Coir logs repair an upland dike damaged during Superstorm Sandy
On Oct. 29, 2012, the Mid-Atlantic states were subjected to one of the worst storms on record. Superstorm Sandy caused significant tidal flooding throughout the region, and the village of Port Norris in Commercial Township, N.J., was no exception.
Port Norris is nestled along the Delaware Bay in the southwestern portion of the state. Tidal elevations as a result of the storm rose 5 ft above the normal high tides for this area. With the extremely high tides and strong winds associated with the storm, widespread damage occurred to numerous properties. Upland dikes that protect properties from normal tidal inundation were overtopped and damaged by the pounding surf from the Delaware Bay.
Among other flood protection features damaged by the storm was more than a half-mile of upland dike at PSEG Corp.’s Estuary Enhancement Program (EEP) Commercial Township Wetland Restoration Site. In 1997, the EEP restored normal tidal flow to almost 3,000 acres of a previously diked salt hay farm to provide refuge, feeding habitat and nursery grounds for various estuarine animals. Once tidal exchange was successfully restored to the site, native desirable vegetation became established throughout much of the marsh. To protect adjacent properties from normal tidal flooding from the restored marsh, PSEG constructed more than 3 miles of upland dike. The area has been subjected to many storms since the restoration activities were completed almost 16 years ago, and until Superstorm Sandy, the upland dikes remained in good condition. While the dikes performed as designed during the storm, they were overtopped and suffered significant erosion. In addition, the storm tides carried man-made and vegetative debris that cluttered the dikes, and in some cases washed several hundred feet upland of the dikes.
Approximately 80% of the upland dike system at the Commercial Township Restoration Site is adjacent to a restored marsh that is fully vegetated by desirable marsh species. These dikes suffered little to no erosion from Superstorm Sandy, indicating the importance of natural marsh systems. The almost 3,500 ft of dike that were not protected by marsh vegetation, however, were severely damaged and required repairs.
Rebuilding & Repairing
Reconstruction of the damaged dikes began in late November 2012 and was completed in early April 2013. To minimize wetland impacts, the dike repairs were made from the dike crest and within the original footprint. Because the storm tides relocated much of the original dike material, approximately 4,600 cu yd of suitable structural fill were hauled to the site. The dikes were rebuilt to the design elevation, followed by the reconstruction of appropriate side slopes. Where portions of the crest of the upland dikes are frequently used by visitors, more than 20 loads of shell were placed for continued use as a nature trail. To minimize the risk of future erosion, the EEP investigated numerous options to stabilize the side slopes and protect them from the adverse effects of future storms.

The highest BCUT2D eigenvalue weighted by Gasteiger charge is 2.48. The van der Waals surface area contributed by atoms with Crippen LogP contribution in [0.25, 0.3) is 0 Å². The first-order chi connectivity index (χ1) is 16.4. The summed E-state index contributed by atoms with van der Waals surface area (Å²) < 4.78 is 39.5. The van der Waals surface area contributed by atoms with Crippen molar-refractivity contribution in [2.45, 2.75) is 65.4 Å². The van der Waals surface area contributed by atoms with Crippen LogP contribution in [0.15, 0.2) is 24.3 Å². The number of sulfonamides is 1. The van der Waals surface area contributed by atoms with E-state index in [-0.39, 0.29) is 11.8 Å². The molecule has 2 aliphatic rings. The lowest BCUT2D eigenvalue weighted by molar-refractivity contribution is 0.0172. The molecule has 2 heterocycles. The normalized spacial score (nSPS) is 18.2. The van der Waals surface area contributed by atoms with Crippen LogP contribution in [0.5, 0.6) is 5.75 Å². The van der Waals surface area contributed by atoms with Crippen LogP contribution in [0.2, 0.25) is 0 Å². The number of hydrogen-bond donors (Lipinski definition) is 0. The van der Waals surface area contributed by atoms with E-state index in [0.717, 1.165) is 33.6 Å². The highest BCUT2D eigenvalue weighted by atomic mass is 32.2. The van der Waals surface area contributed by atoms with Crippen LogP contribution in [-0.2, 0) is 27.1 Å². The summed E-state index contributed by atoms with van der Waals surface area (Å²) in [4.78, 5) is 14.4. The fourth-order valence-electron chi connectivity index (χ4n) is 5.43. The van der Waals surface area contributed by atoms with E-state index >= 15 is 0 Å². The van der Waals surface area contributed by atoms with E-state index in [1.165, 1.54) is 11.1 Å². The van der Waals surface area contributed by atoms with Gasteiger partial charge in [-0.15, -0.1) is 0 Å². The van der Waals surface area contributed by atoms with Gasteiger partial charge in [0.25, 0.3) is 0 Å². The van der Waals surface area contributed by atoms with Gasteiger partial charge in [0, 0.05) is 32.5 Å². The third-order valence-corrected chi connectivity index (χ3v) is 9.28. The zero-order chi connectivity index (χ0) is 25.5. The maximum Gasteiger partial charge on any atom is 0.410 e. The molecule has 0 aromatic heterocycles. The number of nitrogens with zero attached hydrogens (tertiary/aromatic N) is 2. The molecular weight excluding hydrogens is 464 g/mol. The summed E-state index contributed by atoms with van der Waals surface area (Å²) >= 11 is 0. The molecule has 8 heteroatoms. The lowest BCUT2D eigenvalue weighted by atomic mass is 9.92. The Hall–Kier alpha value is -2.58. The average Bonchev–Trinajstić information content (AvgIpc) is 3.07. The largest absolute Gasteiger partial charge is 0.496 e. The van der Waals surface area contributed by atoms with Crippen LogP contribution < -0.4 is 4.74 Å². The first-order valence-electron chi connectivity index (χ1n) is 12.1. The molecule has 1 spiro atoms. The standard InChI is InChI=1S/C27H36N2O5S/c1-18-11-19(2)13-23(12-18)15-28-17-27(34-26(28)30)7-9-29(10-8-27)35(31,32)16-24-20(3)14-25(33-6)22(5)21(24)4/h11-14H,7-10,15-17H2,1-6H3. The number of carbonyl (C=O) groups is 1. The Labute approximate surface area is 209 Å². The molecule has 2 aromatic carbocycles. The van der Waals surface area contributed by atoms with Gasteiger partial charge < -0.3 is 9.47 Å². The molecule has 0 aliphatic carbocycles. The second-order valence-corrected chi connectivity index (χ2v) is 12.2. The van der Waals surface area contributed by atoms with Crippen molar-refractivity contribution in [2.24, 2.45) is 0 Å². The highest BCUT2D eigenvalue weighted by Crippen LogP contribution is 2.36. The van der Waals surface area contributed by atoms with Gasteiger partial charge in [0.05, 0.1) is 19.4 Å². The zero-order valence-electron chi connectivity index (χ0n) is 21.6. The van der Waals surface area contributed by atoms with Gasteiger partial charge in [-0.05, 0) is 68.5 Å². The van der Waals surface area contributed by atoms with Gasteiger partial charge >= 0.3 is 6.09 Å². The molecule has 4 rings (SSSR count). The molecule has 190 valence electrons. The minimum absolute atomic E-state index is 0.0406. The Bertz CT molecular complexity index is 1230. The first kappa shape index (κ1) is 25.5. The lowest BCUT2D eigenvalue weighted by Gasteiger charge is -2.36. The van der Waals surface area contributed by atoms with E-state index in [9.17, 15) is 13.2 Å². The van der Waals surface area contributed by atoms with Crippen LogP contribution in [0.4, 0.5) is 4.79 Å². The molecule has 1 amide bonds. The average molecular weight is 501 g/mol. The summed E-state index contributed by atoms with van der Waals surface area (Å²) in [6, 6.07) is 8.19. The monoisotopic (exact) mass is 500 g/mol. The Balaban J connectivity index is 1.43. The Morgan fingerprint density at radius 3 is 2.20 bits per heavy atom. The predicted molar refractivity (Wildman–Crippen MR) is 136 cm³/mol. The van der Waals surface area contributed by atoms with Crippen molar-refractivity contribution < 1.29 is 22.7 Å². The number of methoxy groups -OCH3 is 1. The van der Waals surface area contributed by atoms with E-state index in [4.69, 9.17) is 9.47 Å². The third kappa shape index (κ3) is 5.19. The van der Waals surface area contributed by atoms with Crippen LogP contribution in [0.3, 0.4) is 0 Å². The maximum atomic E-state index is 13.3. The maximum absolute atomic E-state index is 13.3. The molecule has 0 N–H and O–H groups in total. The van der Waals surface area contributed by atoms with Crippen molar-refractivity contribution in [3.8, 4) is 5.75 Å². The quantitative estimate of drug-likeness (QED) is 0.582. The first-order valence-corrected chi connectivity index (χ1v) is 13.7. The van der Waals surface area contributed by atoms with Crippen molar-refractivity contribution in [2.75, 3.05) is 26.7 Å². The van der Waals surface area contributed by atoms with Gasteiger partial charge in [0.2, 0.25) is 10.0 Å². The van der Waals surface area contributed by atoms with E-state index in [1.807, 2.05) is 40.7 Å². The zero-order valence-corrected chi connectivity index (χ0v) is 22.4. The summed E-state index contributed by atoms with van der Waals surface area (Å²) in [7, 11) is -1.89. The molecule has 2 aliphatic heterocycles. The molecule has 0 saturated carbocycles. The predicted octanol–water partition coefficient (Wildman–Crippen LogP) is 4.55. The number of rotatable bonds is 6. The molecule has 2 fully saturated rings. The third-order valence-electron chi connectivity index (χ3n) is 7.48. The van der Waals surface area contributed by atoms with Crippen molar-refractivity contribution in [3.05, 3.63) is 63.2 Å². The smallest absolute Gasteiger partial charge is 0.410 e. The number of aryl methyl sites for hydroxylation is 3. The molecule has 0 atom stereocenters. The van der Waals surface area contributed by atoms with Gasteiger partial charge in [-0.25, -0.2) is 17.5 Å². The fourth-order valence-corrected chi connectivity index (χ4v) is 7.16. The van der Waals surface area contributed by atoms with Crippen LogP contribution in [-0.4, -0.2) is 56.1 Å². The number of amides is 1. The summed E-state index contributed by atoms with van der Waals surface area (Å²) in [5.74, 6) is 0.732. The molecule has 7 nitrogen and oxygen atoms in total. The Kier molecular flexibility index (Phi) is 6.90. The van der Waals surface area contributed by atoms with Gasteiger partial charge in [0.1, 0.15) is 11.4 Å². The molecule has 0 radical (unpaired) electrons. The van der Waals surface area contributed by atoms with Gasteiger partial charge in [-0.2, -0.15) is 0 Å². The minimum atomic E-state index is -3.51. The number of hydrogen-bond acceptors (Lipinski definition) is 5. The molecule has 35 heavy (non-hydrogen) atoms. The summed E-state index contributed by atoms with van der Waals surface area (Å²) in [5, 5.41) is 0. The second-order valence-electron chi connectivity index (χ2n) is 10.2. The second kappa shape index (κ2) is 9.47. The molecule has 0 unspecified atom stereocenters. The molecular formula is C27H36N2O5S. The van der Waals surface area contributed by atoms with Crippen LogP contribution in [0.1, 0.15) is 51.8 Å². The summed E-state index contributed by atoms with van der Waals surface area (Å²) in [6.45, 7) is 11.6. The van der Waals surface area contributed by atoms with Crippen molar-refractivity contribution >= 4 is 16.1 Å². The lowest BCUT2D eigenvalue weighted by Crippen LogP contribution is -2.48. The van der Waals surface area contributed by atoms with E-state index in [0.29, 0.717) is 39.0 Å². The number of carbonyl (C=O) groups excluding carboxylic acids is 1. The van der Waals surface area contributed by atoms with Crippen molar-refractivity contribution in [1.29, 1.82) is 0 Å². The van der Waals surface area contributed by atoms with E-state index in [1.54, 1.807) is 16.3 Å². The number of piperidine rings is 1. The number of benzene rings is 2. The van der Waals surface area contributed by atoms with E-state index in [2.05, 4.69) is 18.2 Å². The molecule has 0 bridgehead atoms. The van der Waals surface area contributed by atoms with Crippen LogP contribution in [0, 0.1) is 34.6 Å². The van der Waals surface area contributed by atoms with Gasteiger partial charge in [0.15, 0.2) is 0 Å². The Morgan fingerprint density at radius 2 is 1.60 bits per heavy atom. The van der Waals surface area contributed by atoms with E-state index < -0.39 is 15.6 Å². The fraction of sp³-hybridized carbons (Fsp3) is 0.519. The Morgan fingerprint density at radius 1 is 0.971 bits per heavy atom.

Following consultation with Pinelands Nursery, the EEP decided to use a combination of East Coast Erosion Blankets coir logs and coir mats. In total, more than 3,400 ln ft of coir logs were aggressively staked into the dike’s bay-facing side, toed in just above the mean higher high water elevation. The logs are ideal mediums for bank restorations because of their durability, strength and ability for plant colonization. Standard-grade logs are typically 12 ft long with a 12-in. diameter and weigh about 60 lb. Soil was back filled against the base of the logs up to the crest of the dike, then tamped into place. To stabilize the project, more than 29,500 sq ft of 900 gram-per-sq-meter coir mats were pinned down over the fill from the crest of the dike to the top of the coir logs. Traditionally, these mats would be planted with native species, but the EEP chose to evaluate the vegetative regrowth for at least one growing season. In the event the mats do not naturally vegetate, plantings may be performed at a later date where appropriate. The revegetation of these mats has started to take place as many Iva frutescens (high tide bush) and Baccharis halimifolia (groundsel tree) seedlings have started to grow through. It is anticipated that the dike will be completely vegetated in two to three years.
PSEG’s EEP was founded in 1994 as a New Jersey Pollutant Discharge Elimination System permit special requirement for the operation of the Salem Nuclear Generating Station. The program has restored, enhanced or preserved more than 20,000 acres of wetlands and adjacent uplands in the Delaware Estuary. In addition to the wetland restoration, PSEG has upgraded fish protection technology at the station’s cooling water intake to increase fish survival, constructed 14 fish ladders for the migration of river herring, and conducts an extensive biological monitoring program for assessing fish abundance and overall program success. In fact, restoration of the diked salt hay farm sites alone contributes to nearly four times the fish biomass that could be adversely affected by the station’s operation. The restoration sites are open to the public and include enhancements such as boardwalks, observation platforms, nature trails and boat launches.
Damage caused by the destructive force of Superstorm Sandy is still visible throughout the area. An observation platform and boardwalk, one of the public use enhancements at this restoration site, remains damaged, with missing boards and bent supports. The dikes, however, are fully repaired and the coir products are installed. Vegetation is returning to the slopes of the dikes. Birds and fish are present in the shallow pools left behind at low tide. It appears that the Commercial Township Restoration Site is back to normal.